Thickening Formula for Reflux

One acid reflux treatment that is often effective and recommended by pediatricians is formula thickening to help keep the formula in the stomach rather than refluxing into the esophagus and more. In some cases a swallow study may be done to determine the best thickeness for your infant. The pros and cons are listed below as well as some general information on types of thickeners that can be used. Bear in mind that if your infant aspirates or weight gain is a concern, the best option is a gel thickener. Keep reading for the basics of thickening formula for reflux.

PROS & CONS OF THICKENING

Pros:

  • Milk/formula may stay down better and reduce overall amount of acid reflux or choking
  • May eliminate the need for medication
  • Added calories for weight gain (if thickening with cereal)
  • May reduce lung complications for infants who aspirate
  • Can help reduce chronic congestion and vomiting

Cons:

  • Might can make the choking and aspiration worse (swallow study can reduce this chance)
  • The baby may reduce formula/breast milk intake
  • Can decrease formula intake enough that dehydration becomes an issue
  • Often the baby still needs acid reflux medication
  • Can cause constipation (rice cereal)

Breast feeding and thickening

Requires pumping and feeding with a bottle
Rice cereal will not thicken breast milk (contains an enzyme that will break down the rice starch)
To thicken breast milk either oatmeal or a gel thickeners is needed

CEREAL THICKENING

Rice or oatmeal, single grain cereal are the two main cereal thickeners. When thickening with cereal, always introduce it slowly in case of a reaction. Each bottle needs to be thickened just prior to feeding, as it will continue to thicken if it sits.
Generally one teaspoon to one tablespoon of cereal should be added for every ounce of liquid. It is often trial and error to see what works best and how much to add for your infant. Some babies may react poorly to rice cereal because it tends to be constipating, so adding oatmeal instead may work better for some.
When choosing a cereal for an infant with suspected allergy or milk/soy protein intolerance be sure to use Beechnut, Earth’s Best or Healthy Times as Gerber brands of baby cereals contain soy ingredients and may be contaminated with dairy.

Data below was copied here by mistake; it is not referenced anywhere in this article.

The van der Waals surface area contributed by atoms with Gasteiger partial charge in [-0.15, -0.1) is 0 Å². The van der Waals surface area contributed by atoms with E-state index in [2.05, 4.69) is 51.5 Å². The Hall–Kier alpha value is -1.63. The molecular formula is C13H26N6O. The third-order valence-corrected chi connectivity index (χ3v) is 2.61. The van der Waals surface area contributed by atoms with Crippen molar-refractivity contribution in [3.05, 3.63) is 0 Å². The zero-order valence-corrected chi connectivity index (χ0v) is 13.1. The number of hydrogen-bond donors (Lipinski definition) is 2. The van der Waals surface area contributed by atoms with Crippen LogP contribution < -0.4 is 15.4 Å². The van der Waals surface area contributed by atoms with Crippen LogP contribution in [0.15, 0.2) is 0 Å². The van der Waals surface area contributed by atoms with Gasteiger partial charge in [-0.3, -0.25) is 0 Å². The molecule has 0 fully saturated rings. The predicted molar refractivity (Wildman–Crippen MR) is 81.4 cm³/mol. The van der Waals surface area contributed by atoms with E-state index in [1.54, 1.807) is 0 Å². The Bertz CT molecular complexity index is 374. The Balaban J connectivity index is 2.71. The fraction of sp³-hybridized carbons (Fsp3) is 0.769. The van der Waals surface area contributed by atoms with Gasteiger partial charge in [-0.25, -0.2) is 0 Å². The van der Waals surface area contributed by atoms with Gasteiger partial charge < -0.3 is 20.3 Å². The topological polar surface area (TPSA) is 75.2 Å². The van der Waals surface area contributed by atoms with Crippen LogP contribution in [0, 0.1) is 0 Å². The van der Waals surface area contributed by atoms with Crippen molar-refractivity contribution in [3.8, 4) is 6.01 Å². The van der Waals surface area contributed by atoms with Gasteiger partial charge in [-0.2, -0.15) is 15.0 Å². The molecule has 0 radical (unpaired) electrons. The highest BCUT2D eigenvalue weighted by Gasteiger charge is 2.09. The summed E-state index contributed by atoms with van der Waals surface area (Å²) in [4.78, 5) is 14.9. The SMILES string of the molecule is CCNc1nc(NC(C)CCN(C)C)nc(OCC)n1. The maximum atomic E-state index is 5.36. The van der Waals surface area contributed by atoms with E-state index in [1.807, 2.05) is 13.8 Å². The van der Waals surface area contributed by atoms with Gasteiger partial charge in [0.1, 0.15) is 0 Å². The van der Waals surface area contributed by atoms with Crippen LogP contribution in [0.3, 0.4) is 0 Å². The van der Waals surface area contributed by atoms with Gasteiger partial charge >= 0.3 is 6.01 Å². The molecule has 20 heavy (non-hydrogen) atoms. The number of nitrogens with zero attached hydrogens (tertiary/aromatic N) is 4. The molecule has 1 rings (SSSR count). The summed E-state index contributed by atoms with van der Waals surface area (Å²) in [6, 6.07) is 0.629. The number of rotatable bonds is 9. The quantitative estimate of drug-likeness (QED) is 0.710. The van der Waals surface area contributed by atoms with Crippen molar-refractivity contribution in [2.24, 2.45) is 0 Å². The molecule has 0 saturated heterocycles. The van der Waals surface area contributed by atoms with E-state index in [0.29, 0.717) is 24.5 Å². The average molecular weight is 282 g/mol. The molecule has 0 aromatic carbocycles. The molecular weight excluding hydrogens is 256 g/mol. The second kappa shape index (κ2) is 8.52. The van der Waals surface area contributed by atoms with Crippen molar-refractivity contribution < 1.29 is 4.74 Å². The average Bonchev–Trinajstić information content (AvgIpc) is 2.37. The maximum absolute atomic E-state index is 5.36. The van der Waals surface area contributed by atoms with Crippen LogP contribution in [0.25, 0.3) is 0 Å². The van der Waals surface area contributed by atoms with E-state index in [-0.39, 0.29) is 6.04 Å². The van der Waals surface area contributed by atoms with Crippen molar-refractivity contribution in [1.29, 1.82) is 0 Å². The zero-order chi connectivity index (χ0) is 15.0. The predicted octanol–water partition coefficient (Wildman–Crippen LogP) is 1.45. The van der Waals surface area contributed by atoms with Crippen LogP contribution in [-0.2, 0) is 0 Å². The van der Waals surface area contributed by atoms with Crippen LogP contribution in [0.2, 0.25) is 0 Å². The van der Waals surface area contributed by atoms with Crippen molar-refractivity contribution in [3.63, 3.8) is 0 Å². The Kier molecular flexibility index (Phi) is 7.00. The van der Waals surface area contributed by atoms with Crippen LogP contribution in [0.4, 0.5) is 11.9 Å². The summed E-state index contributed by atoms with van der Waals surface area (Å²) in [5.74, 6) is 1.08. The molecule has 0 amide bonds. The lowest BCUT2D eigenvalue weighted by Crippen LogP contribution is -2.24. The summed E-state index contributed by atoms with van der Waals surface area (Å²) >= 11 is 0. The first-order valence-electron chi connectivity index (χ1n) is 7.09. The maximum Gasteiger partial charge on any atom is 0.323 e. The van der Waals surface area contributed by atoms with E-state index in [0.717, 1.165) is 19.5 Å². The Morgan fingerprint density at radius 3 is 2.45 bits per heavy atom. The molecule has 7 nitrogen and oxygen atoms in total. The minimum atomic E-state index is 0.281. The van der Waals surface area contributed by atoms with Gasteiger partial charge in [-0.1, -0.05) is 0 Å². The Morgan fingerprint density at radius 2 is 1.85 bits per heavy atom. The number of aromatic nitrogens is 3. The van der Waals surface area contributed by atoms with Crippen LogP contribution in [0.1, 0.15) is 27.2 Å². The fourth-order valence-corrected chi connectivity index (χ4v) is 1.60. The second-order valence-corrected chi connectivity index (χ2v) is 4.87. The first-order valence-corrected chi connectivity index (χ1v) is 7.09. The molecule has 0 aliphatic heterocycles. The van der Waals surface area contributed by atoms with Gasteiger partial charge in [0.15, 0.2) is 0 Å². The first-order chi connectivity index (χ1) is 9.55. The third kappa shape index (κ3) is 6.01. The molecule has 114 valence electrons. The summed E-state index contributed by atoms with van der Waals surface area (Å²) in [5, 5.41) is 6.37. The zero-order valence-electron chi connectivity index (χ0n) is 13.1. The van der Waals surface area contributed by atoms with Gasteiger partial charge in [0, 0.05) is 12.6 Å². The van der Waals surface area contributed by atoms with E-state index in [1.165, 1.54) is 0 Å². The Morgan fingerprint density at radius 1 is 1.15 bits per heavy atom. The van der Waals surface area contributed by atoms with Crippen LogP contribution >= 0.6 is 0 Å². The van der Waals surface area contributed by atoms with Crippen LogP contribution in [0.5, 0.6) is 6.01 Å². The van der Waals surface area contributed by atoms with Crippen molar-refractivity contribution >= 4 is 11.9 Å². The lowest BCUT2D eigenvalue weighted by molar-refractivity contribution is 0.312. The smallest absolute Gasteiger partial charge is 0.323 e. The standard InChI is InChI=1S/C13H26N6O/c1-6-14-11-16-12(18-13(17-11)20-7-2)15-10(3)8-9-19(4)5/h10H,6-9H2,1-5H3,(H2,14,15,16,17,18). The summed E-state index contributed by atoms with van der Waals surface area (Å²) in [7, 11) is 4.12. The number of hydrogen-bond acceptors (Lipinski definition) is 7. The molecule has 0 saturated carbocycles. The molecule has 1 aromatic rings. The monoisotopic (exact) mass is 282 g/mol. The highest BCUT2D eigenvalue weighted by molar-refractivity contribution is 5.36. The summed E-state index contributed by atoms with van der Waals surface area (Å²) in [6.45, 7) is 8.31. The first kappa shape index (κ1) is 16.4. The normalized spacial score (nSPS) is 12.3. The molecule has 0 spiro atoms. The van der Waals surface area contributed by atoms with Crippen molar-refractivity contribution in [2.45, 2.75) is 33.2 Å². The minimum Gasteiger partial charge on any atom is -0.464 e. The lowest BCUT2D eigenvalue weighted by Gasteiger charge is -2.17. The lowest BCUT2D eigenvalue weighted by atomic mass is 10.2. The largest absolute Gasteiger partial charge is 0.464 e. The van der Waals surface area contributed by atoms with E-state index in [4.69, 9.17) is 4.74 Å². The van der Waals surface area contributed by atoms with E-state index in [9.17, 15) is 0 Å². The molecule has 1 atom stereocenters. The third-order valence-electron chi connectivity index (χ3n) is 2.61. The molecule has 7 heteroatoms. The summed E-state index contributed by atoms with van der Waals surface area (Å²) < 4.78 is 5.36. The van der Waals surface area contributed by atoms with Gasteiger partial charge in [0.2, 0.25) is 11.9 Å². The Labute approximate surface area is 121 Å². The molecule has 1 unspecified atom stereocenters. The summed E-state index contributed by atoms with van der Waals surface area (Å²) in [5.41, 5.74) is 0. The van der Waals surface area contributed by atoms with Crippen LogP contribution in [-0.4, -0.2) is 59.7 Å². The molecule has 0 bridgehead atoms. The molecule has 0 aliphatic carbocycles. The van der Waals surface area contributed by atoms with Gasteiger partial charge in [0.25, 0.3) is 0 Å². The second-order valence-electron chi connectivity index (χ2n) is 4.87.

GEL OR POWDER THICKENING

Tasteless gel thickeners can be used in place of cereal to thicken liquids such as formula, juice and Pedialyte. Options for gel and pwder thickeners include:

Simply Thick:

Please read the current FDA warning regardin the use of Simpy Thick for infants:
http://www.fda.gov/ForConsumers/ConsumerUpdates/ucm256250.htm

Gelmix:

Gelmix is a Carob Bean Gum AKA Locust Bean Gum and has a very little (if any) chance of an allergic reaction. to purchase or read

Hydra-Aide:

gel that is also based on xanthan gum to purchase or read

Thick It or Thicken Up:

Powder thickener based on corn starch and maltodextrin, 15 calories per tablespoon http://www.thickitretail.com/

NOTES ON THICKENING

You may need to use a different nipple size for thicker formula, and it may take a few tries to get the best flow. Usually the y-cut nipples work better for cereal thickening. If thickening with gel or powder, you can often just go up a nipple size or two.

Generally it is recommended to start with the minimum amount of thickener and then work up to the thickness that works best for your baby. If you make the formula too thick, your infant will struggle to swallow and may begin choking.

In some babies, particularly when aspiration is an issue, thickening with cereal can cause lung infections due to the cereal particles getting lodged in the lungs during aspiration.

Swallow evaluations (see barium swallow) are very helpful in determining what thickness may be needed for your baby.

If thickening with cereal, it is helpful to run the dry cereal through a blender or food processor to produce a finer, more powder-like texture prior to thickening.

One undesirable effect of thickening can be excess gas. When the formula gets shaken, air gets trapped in it. If you are using a gel thickener, making batches ahead and allowing time in the refrigerator before feeding can help to reduce the gas as the air surfaces. Mylicon drops added to the formula is also a good option to help minimize the gas.